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The "Remotes" Lesson is part of the full, Git In-depth course featured in this preview video. Here's what you'd learn in this lesson:

Nina reviews remotes, which is a git repository store elsewhere on the web, in GitHub, or somewhere else. Origin is the default name git gives to the server from which you cloned the project. Cloning a remote repo from a URL fetches the whole repo and makes a local copy into your .git folder.

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Transcript from the "Remotes" Lesson

>> Nina Zakharenko: What is a remote? I've mentioned this word a few times during class. A remote is a git repository that is stored somewhere else. Could be on the web, on github, maybe your company has a private git server. Origin is the default name that git gives to this server that you cloned from.

[00:00:15] I'm sure you've seen origin lots of times and had no idea what it meant. So there you go. When you clone a repository from a URL, you're gonna fetch that whole repository and make a local copy in your .git folder. For these repositories you might have different privileges.

[00:00:32] For example, you can read, write from your own repository, but you can't just write to someone else's repository without permission. So, someone else's repository as a remote is probably rude only for you. Now, when we clone a repository, let's say we have Lisa's GitHub in her computer, we make a copy called a clone on the local machine.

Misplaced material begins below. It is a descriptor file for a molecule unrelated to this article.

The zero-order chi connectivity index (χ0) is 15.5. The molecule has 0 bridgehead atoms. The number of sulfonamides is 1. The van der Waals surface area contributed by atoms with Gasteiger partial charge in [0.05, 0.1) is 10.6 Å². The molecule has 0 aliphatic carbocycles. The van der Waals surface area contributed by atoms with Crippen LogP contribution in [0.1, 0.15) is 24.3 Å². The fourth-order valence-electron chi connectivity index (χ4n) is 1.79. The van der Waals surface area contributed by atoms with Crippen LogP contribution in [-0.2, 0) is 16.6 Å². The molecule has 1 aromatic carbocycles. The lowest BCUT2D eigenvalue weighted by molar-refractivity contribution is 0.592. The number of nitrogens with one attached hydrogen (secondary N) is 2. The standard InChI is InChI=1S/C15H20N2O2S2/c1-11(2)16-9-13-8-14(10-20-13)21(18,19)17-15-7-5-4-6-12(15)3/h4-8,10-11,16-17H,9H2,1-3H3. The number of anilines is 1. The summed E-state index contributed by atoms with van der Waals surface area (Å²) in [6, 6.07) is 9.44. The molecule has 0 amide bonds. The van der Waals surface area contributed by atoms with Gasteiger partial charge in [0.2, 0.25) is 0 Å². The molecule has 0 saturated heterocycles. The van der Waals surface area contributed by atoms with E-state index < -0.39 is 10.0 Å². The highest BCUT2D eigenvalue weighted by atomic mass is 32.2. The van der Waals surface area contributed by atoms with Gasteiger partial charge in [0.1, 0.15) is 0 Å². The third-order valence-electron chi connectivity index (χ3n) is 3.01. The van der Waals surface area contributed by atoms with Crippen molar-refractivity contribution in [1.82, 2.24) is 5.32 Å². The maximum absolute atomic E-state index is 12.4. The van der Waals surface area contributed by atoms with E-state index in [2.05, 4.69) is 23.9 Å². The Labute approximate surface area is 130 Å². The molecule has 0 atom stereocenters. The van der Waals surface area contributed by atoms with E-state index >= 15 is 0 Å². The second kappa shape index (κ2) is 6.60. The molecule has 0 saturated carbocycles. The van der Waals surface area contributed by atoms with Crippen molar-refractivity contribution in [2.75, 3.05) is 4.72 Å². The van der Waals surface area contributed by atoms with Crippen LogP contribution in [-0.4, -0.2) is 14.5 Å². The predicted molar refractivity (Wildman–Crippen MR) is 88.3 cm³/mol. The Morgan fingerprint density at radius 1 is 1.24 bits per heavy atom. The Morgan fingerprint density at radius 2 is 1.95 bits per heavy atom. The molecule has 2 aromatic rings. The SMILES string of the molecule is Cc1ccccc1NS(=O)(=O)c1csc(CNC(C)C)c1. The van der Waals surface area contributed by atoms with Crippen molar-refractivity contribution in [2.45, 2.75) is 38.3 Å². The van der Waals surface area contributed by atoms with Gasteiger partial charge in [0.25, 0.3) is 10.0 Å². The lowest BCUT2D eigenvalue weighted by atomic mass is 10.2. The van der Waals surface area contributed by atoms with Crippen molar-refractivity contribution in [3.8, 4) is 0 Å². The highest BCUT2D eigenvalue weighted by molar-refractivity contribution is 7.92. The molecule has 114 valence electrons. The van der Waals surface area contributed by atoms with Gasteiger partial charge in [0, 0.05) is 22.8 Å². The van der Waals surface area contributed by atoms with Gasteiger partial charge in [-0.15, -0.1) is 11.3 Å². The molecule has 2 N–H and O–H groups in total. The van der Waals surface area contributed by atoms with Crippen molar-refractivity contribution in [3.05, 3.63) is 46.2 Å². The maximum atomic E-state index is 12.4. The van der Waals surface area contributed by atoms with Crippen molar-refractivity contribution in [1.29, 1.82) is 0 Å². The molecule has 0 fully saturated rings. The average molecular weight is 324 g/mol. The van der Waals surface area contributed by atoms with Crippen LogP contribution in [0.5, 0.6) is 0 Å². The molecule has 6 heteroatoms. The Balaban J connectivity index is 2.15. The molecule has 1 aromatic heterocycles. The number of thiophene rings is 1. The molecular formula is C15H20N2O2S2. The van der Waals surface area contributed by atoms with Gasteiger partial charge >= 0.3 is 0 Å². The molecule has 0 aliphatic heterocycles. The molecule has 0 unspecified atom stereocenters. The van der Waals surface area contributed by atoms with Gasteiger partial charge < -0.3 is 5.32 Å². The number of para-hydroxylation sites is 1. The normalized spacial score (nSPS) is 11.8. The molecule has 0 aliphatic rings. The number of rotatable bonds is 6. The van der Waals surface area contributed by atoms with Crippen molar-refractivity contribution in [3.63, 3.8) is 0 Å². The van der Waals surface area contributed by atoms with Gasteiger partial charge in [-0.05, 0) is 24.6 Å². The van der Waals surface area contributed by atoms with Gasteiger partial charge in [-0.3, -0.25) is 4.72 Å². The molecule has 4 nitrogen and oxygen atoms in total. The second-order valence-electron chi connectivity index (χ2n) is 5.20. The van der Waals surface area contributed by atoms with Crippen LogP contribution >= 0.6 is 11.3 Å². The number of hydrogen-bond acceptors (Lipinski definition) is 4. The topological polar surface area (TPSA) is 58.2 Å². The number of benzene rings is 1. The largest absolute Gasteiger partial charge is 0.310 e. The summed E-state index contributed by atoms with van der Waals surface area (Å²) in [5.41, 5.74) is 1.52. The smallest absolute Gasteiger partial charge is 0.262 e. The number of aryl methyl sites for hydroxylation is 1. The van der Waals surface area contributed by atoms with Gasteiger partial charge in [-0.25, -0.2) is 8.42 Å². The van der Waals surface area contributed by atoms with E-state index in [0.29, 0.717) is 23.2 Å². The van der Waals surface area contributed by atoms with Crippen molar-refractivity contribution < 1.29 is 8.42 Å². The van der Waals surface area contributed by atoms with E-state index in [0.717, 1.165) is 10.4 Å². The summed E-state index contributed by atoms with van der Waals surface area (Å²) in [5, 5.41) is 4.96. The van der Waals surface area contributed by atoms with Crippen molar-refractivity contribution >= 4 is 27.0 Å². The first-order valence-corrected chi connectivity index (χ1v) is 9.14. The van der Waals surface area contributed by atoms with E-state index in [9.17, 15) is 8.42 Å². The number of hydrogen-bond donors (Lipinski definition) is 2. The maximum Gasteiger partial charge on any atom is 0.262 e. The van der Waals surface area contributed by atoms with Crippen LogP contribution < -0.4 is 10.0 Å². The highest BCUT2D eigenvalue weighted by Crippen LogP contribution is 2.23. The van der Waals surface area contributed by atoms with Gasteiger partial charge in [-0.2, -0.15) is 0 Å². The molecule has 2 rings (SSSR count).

[00:01:04] And origin is the default name that git gives to the server that you cloned from. By default, any operations push pull fetch they should they all work on origin. Unless you have your setup configured differently. If we wanna see what remotes we have set up it's easy you just do git remote-v.

[00:01:28] That will show you in most repositories that you just freshly cloned off the web. You should just have an origin. In this case it's pointing to Lisa's version of project A.
>> Nina Zakharenko: What if you clone someone else's repository? You guys all cloned my exercises, advance git exercises repository, right?

>> Nina Zakharenko: What does that mean? Let's say Dan has a GitHub, and he's hosting this project. If Lisa clones it down to her local computer, she can pull down changes but she can't push them. She doesn't have permission to do so. She doesn't own the code.